Of the five governing documents of most associations – articles of incorporation, recorded map or plan, bylaws, operating rules and “CC&Rs – the last, covenants, conditions and restrictions, is arguably the most important. Here are eleven things you may not know about your CC&Rs.
1. Public documents
When filed with the County Recorder (aka, “recorded”) CC&Rs become a public document, and anyone can see a copy.
2. A contract binding all owners
Regardless of whether they read it, understood it, or received a full copy of it. Once recorded, the CC&Rs document becomes a “covenant running with the land,” meaning a contract binding all owners.
3. Ordinarily not reviewed by buyers until too late
Most buyers regard CC&Rs as boilerplate, to be reviewed eventually. Even though buyers do not sign it, it should be read as carefully as the purchase agreement.
4. Your contract, not just the association’s
CC&Rs place rights and responsibilities not only on the association, but on each member. If a neighbor violates the covenants, you have the same right to deal with the problem.
5. Often distributed in draft or unrecorded format
“Official” CC&Rs will have a recording number from the County Recorder on each page. Associations often mistakenly distribute unrecorded copies originally received from the developer. It is easy to obtain a copy of the official document.
6. Normally enforced by the courts, even if they seem unreasonable
The California Supreme Court ruled in 1994 that CC&Rs will be presumed enforceable, with some narrow exceptions (such as if they contradict a law).
7. Often not written with your HOA in mind
Original developer-supplied CC&Rs usually seem boilerplate and not tailored to your community. This is because the developer’s primary interest is to obtain approval from the Bureau of Real Estate quickly to begin selling the homes. Many developer attorneys submit pre-approved form CC&Rs to the BRE, which speeds processing of the application – but also results in a document which is often sparse and ill-fitting to the unique aspects of the specific community.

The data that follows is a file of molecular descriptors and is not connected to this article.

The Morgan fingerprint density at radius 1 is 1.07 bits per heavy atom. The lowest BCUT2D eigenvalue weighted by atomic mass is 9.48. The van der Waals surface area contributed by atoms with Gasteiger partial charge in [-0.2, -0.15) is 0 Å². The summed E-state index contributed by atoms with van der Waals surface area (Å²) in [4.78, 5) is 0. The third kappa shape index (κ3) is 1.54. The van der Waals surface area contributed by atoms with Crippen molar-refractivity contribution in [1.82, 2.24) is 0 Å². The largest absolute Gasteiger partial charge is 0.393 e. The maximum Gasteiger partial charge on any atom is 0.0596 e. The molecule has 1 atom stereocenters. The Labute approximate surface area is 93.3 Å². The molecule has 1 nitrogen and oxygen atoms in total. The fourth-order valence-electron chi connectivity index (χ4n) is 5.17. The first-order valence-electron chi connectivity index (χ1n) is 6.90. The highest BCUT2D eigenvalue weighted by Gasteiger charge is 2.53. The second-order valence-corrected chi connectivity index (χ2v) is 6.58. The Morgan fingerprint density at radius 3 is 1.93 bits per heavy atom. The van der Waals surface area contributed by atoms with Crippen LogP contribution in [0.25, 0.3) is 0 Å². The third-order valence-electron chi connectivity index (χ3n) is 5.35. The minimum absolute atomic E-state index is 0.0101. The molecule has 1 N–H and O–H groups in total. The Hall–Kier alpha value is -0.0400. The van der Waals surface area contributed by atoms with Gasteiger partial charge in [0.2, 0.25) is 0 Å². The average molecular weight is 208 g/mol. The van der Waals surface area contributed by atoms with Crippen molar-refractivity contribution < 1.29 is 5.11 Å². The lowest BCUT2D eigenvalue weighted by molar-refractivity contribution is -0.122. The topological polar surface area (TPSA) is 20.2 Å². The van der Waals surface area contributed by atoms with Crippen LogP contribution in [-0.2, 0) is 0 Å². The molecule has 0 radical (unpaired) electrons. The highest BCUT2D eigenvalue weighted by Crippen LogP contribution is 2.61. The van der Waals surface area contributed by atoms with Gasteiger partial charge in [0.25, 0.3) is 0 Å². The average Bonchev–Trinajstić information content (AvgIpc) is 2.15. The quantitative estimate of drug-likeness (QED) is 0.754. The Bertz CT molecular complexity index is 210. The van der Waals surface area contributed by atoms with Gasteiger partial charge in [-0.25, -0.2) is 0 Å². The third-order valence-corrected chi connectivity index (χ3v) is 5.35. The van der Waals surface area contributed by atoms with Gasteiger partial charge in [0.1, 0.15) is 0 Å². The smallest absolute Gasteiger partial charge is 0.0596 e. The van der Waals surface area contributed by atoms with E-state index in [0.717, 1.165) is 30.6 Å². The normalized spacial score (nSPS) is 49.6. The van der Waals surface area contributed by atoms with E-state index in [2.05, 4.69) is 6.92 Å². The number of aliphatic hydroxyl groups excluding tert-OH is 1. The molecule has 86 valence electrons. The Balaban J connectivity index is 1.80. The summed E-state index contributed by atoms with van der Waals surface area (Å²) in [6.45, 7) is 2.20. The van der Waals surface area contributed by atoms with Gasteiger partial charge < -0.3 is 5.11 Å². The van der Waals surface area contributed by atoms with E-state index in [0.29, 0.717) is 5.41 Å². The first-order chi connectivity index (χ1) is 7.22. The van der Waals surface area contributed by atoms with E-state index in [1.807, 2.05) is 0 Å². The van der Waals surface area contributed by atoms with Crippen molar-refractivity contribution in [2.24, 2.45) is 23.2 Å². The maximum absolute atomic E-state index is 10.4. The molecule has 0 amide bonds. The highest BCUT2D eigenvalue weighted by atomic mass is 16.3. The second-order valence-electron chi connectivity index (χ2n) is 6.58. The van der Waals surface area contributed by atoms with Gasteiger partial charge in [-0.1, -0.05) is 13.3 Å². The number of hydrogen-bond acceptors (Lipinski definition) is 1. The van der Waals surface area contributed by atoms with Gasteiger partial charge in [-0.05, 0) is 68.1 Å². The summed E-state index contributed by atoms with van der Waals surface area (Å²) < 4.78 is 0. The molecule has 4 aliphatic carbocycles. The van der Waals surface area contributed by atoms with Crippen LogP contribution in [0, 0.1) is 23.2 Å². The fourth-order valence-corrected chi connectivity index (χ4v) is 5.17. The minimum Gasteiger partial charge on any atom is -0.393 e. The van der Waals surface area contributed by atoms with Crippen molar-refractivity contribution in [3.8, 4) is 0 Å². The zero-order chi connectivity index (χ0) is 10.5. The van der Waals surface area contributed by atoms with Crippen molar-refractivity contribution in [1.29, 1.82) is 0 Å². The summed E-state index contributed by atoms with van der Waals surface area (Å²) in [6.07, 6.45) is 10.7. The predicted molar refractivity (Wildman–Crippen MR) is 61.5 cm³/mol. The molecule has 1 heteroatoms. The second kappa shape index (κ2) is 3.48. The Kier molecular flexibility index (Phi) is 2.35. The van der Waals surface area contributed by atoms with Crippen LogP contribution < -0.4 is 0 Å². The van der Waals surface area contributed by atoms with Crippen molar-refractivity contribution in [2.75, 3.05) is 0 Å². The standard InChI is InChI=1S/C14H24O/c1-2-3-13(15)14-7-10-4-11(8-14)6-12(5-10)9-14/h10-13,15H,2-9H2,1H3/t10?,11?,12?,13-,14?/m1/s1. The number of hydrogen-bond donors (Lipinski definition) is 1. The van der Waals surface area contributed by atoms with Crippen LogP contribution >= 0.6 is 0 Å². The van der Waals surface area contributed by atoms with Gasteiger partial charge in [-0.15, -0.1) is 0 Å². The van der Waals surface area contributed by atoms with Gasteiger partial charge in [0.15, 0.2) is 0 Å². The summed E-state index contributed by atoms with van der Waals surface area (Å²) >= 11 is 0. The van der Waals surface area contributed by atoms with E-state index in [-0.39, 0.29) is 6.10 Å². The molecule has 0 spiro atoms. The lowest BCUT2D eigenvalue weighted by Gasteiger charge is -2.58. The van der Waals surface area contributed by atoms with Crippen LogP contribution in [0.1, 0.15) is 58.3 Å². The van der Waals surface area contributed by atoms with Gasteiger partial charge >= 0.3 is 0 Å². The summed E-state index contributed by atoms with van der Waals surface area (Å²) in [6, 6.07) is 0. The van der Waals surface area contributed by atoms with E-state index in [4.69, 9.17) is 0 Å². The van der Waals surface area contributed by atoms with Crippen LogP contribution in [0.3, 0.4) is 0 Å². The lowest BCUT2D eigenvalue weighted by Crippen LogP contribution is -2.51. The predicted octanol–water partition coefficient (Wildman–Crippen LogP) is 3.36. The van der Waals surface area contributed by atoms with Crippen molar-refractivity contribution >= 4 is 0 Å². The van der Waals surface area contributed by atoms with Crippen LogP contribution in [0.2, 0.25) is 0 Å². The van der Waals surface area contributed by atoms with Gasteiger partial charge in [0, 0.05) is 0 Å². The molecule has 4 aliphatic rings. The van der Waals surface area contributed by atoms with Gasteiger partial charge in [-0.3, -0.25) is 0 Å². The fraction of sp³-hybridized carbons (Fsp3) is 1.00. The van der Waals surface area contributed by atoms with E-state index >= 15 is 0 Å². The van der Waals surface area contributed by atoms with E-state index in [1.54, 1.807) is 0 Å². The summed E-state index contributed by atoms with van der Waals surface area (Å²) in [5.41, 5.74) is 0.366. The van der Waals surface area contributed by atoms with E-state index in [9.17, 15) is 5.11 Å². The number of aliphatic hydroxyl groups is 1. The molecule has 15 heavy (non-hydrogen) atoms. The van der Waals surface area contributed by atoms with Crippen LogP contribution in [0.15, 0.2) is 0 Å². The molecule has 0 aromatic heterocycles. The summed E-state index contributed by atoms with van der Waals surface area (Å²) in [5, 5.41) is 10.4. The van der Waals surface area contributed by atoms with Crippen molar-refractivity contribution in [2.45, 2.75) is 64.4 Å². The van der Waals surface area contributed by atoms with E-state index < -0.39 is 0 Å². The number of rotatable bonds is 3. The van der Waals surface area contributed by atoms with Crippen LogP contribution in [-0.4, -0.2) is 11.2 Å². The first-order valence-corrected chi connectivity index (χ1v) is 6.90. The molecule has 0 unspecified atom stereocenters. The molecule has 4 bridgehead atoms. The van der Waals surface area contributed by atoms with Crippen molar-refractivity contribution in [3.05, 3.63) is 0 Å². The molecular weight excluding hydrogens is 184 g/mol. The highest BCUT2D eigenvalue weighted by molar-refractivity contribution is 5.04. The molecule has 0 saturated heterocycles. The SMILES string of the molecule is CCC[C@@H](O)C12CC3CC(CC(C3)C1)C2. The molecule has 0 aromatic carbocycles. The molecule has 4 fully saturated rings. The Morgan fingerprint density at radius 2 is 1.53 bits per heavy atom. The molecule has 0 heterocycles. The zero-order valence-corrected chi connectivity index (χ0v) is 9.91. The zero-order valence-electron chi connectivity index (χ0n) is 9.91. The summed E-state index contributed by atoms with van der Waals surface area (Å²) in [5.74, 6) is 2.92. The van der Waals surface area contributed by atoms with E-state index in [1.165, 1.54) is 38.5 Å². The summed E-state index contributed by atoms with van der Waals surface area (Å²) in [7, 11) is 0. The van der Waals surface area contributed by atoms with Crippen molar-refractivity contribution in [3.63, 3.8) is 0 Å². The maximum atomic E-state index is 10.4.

8. Although normally amended by vote of all members, can be amended in three circumstances by the board
To remove discriminatory language (Civil Code 4225(b) or developer access rights for construction or marketing (Section 4230(b), or to update CC&Rs statute number references to the new Civil Code numbers in effect since 2014 (Section 4235). Such amendments must be approved in an open meeting, and need to be recorded.
9. Sometimes called by other names
Such as “maintenance agreement” or “declaration of trust” or other such title. What is important is not the title but the fact it is recorded on all of the properties in the association.
10. Sometimes expiring
In past times, developer attorneys would draft CC&Rs with expiration dates. Modern CC&Rs either have no expiration date or automatically renew. Do not let your CC&Rs expire if they still have a set date – renew and then amend that out of the document!
11. The glue holding your community together
CC&Rs can seem intrusive at times, as they place limits on owner autonomy. These limits are necessary to avoid neighbors harming other neighbors and detracting from the community. When your neighbor paints their garage with purple zebra stripes, that is when you appreciate your CC&Rs.
Kelly G. Richardson Esq., CCAL, is a Fellow of the College of Community Association Lawyers and a Partner of Richardson | Ober | DeNichilo LLP, a California law firm known for community association advice. Submit questions to Kelly@rodllp.com. Past columns at www.HOAHomefront.com. All rights reserved®.